THE BBC, the brilliantly bizarre corporation


I’m just back, knackered and happy, after recording a radio play. Radio is always a delight for those who work in drama; the team is small and accepting, no one is there for the money (there isn’t any – well – not to speak of) and the atmosphere is both relaxed and yet professional.

Although I’ve written several plays for the BBC, they’ve always been recorded in a studio. I’ve never done one ‘on location’ ie recording in a garden when the script says ‘garden’ and in a street when the script disobligingly says ‘street’. It’s not quite as simple as that might make it seem – the street we recorded on was under a Heathrow flight path, while the script was talking about a quiet village…. the garden of the script was under a powdering of snow (with the lovely crisp silence that involves) whilst the garden we were standing in was bee ladened, heavy with sunshine, full of birdsong….



When there wasn’t a Virgin Atlantic flight roaring overhead, someone was cutting a hedge, or drilling concrete or excavating a basement for swimming pool. Yes, it’s that sort of area; if you’re not a millionaire or a national treasure, you just can’t live there. Neighbours include hedge fund managers and, paradoxically, Imelda Staunton, Jim Broadbent, Dame somebody or other from the theatre, Sir someone else from the world of film…  But it was fun, the cast was delightful, and I am a happy bunny.

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The play was recorded in the home of our sound engineer, a big rambling family home that’s always been used as a studio/work base, first by his late dad, a distinguished sound engineer in films, and now by him. The engineer’s mum, a lady in her 90’s, is quite used to a cast of 5 and a production team of 6 filing past her as she eats her lunch in her kitchen. She doesn’t turn a hair as we traipse up to the bedrooms in search of a different atmosphere to create a pub, or a post office or a village hall. She’s seen it all before and just smiles benignly, as if this was the most normal household in the world. And to her it is.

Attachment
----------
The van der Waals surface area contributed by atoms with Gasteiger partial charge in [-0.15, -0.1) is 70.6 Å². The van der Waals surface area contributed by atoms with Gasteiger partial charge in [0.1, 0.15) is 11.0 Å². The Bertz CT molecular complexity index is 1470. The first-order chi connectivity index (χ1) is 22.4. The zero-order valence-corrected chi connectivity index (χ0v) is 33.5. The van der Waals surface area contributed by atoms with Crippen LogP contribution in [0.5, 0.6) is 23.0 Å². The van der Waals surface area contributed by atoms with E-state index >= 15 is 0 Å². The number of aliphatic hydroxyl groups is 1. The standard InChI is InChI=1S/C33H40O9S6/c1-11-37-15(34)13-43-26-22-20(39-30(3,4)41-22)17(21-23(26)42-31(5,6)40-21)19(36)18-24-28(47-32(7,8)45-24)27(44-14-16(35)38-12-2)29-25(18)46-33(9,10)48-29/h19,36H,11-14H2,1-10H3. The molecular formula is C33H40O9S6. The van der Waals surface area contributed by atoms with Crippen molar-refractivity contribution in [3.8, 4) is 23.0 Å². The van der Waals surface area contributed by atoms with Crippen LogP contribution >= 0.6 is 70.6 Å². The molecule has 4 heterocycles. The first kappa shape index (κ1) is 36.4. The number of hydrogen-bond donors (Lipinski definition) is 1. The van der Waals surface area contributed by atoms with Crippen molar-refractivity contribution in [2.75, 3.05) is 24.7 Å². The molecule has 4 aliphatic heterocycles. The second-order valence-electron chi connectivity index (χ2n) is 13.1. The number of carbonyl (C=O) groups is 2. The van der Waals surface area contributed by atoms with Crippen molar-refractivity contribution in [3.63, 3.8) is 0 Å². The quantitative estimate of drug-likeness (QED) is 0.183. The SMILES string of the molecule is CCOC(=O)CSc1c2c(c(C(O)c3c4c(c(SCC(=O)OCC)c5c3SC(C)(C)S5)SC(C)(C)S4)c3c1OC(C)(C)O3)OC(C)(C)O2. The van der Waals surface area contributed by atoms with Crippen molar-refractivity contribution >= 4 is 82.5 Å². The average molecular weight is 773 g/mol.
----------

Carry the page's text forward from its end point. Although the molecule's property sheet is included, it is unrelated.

The cast arrives by ten and works through to seven, with maybe  a half hour break for lunch in a local cafe (no expenses scandal here, TV commissioners are paid 240k a year plus expenses, bonuses, pensions etc, but this little crew buys its own sarnies).

I know that this gentle rhythm of vocational work can’t go on for ever; one by one the traditions of the past are being abandoned, some for good reasons and some with the regret of everyone, out of necessity. I’m just very happy that I was able to spend two days with a small group of dedicated and (sometimes) eccentric people, a step away from the ‘norm’ of life, creative people who remain quietly passionate and do fabulous work for little reward, largely unsung, work which entertains and encourages millions.

I must have been on a hundred sets, from Hong Kong to Tulsa, but this has to be one of my favourites:


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